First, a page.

Given my low opinion of SETI, you may find it surprising that Contact is one of my top 5 favorite films. Aside from the clever way it deals with a number of deep philosophical issues, the positive way it portrays atheism, the cool special effects (the zoom-out at the beginning choked me up the first time I saw it, but luckily my girlfriend didn't notice!), and the well-constructed plot, I pretty much fell head-over-heels for Ellie Arroway. How could you not? She's brilliant, sexy as hell (of course, Jodie Foster is primarily responsible for that), and passionate about what's important to her (and it isn't the ho-hum of children!). Sadly, however, she is possessed by a fixed idea--just as possessed, by the way, as is Palmer Joss, her love interest in the story, by the idea of God. Like I said, I guess we all have our blind spots.
SETI is the brainchild of astronomer Frank Drake, who also came up with what is known as the Drake Equation, which I'll get to in a moment. Drake has been searching the skies via radio waves for 45 years, now, without uncovering a shred of evidence of alien intelligence. When confronted on this, Drake's response strikes a disturbingly familiar chord: "Absence of evidence is not evidence of absence."
Such is the response of one who is defending a hypothesis that is not falsifiable, and that is exactly what is wrong with SETI. The excuse is always, "We haven't looked long and hard enough." When will that be? When does absence of evidence finally become evidence of absence? Back circa 1994, when Congress - having spent over a billion dollars on SETI - finally cut off the public funding, Drake predicted "the imminent detection of signals from an extraterrestrial civilization." He went on, "This discovery, which I fully expect to witness before the year 2000, will profoundly change the world." Here it is, 2005, and SETI, much like the doomsday religions that predicted the end of the world back in 2000, is still going.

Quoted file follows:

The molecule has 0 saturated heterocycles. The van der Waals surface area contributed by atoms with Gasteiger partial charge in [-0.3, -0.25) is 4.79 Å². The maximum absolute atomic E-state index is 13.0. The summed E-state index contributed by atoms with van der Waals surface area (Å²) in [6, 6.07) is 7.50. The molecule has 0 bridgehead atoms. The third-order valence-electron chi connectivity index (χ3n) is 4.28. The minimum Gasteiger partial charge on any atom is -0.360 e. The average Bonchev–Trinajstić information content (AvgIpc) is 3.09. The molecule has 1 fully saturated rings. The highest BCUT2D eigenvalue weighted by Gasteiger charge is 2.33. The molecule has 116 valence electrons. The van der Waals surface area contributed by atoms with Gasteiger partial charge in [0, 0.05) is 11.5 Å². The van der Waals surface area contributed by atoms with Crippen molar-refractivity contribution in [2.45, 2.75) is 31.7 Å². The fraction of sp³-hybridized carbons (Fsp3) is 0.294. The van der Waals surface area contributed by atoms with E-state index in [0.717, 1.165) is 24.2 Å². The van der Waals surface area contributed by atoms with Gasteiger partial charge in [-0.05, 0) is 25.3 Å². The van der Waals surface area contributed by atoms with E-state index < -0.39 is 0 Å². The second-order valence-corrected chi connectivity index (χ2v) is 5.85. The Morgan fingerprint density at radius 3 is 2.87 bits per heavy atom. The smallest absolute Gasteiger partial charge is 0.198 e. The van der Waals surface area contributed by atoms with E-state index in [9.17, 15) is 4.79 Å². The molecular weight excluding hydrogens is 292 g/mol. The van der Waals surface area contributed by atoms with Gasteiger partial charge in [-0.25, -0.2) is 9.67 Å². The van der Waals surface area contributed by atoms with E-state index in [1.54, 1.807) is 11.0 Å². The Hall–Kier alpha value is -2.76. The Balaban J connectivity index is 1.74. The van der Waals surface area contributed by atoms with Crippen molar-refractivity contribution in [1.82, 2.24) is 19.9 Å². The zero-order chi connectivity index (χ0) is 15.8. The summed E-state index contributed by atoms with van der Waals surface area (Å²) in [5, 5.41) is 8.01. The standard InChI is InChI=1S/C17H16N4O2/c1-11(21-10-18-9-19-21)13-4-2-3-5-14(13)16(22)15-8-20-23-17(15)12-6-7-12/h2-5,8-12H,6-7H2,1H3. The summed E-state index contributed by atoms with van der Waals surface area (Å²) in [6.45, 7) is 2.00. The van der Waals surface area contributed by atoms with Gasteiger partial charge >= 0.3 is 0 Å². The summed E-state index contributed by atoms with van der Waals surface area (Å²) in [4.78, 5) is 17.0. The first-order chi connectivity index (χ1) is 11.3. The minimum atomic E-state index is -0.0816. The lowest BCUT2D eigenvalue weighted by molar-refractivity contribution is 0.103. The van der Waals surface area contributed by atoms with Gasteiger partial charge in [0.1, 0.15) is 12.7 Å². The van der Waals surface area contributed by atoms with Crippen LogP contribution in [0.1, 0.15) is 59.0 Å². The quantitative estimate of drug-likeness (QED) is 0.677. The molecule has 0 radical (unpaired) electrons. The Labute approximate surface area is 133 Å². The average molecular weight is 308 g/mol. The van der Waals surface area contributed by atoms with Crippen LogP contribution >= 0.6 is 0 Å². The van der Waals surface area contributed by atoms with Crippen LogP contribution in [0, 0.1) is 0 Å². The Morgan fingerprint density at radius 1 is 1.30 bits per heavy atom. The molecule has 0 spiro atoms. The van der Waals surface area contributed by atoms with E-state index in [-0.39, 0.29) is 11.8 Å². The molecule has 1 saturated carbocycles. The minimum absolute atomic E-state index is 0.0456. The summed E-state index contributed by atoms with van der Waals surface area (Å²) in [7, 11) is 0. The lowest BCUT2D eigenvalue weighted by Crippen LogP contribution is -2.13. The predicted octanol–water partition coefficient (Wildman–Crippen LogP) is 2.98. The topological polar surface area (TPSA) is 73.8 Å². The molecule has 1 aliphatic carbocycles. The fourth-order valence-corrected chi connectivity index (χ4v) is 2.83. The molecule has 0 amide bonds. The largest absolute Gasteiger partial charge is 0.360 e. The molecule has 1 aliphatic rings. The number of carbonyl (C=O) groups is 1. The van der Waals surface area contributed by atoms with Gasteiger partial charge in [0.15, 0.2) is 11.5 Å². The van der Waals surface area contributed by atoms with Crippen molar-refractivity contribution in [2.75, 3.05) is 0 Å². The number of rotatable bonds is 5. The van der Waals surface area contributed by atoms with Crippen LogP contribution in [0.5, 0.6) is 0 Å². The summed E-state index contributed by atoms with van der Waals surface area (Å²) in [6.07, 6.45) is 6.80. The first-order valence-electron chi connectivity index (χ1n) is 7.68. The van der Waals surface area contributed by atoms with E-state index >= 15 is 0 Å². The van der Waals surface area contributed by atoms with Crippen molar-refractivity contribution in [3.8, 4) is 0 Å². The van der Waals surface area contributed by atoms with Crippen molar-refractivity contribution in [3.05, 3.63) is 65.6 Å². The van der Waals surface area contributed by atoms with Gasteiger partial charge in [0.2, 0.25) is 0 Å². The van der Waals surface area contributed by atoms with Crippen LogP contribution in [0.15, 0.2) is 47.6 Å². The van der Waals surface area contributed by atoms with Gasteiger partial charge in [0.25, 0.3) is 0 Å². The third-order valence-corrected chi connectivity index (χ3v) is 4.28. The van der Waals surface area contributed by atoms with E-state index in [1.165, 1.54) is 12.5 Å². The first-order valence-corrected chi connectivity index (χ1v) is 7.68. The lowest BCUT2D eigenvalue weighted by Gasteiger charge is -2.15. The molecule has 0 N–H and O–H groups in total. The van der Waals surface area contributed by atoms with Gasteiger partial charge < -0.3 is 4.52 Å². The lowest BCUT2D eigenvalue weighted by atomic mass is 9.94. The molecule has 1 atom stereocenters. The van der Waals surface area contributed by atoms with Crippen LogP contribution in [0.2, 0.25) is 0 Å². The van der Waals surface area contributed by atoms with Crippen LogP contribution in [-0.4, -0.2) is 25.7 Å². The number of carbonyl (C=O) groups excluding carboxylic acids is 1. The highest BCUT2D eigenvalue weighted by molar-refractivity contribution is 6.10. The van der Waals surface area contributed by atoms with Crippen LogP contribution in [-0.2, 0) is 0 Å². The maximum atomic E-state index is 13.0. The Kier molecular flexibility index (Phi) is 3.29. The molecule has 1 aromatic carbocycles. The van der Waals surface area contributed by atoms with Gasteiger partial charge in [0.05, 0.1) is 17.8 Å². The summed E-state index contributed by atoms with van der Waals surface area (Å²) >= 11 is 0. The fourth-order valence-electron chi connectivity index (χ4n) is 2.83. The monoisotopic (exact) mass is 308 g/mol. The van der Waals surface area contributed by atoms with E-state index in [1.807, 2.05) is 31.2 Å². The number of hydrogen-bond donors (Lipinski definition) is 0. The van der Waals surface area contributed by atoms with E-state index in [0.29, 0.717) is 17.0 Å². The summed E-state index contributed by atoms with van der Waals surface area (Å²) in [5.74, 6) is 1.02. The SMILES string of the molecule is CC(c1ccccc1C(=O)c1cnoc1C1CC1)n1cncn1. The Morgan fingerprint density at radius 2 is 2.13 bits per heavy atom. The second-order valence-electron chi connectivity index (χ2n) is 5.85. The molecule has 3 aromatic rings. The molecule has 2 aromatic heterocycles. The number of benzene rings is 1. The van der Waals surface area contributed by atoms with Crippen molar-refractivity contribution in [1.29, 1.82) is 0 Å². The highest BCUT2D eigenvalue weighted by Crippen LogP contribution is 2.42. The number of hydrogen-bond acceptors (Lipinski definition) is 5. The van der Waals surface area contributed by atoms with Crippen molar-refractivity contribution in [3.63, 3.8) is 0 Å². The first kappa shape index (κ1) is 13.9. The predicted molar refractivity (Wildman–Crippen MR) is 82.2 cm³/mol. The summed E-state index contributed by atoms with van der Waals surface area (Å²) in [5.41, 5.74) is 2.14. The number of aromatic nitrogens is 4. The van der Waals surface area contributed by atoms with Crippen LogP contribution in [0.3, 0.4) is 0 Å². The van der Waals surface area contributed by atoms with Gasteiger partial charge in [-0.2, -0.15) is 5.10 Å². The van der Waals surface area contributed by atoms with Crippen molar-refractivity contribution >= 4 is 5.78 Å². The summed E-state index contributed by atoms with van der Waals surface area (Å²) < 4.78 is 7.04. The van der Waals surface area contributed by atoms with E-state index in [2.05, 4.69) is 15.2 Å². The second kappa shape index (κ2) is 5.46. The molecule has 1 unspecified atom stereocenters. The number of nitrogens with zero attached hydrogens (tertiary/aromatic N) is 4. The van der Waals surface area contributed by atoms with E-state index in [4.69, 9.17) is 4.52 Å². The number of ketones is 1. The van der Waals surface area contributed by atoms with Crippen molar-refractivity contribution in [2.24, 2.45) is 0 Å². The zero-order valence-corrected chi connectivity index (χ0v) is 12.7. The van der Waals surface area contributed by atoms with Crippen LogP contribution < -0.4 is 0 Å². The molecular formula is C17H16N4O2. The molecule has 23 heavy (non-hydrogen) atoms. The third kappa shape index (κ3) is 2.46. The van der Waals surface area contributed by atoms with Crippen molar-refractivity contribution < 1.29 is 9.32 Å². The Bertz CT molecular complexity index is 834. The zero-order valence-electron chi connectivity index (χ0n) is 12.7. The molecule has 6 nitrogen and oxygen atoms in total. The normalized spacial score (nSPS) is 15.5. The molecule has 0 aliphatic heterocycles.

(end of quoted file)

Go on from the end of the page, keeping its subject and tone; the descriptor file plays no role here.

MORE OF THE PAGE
So, what about the Drake Equation? Its purpose is to try to come up with an estimate of how many intelligent civilizations are likely to exist in our galaxy. As an aside, I can't figure out why the quantity R, which is the number of stars that form in the galaxy each year, is even in the equation in the first place. What does R have to do with anything? New stars are not very likely to have life-bearing planets in orbit around them, so WTF? Why not just start with the number of stars in the galaxy? If you have an answer for this, I'd love to hear it. But the real problem with the equation is that virtually every variable is a complete unknown. We don't know how many planets there are around most stars. We don't know how many of those might incubate life. We don't know how many of those might evolve intelligence... We simply have no friggin' clue, so the equation is useless even without the quantity R. Assigning a value to a variable is pulling a number out of your ass, and bears a vague resemblance to an act of faith.
Who knows? Maybe tomorrow they'll get lucky and some benevolent super-race of aliens will beam down plans for a wormhole generator, transforming our lives forever. The occurrence of such an event still wouldn't transform SETI into science.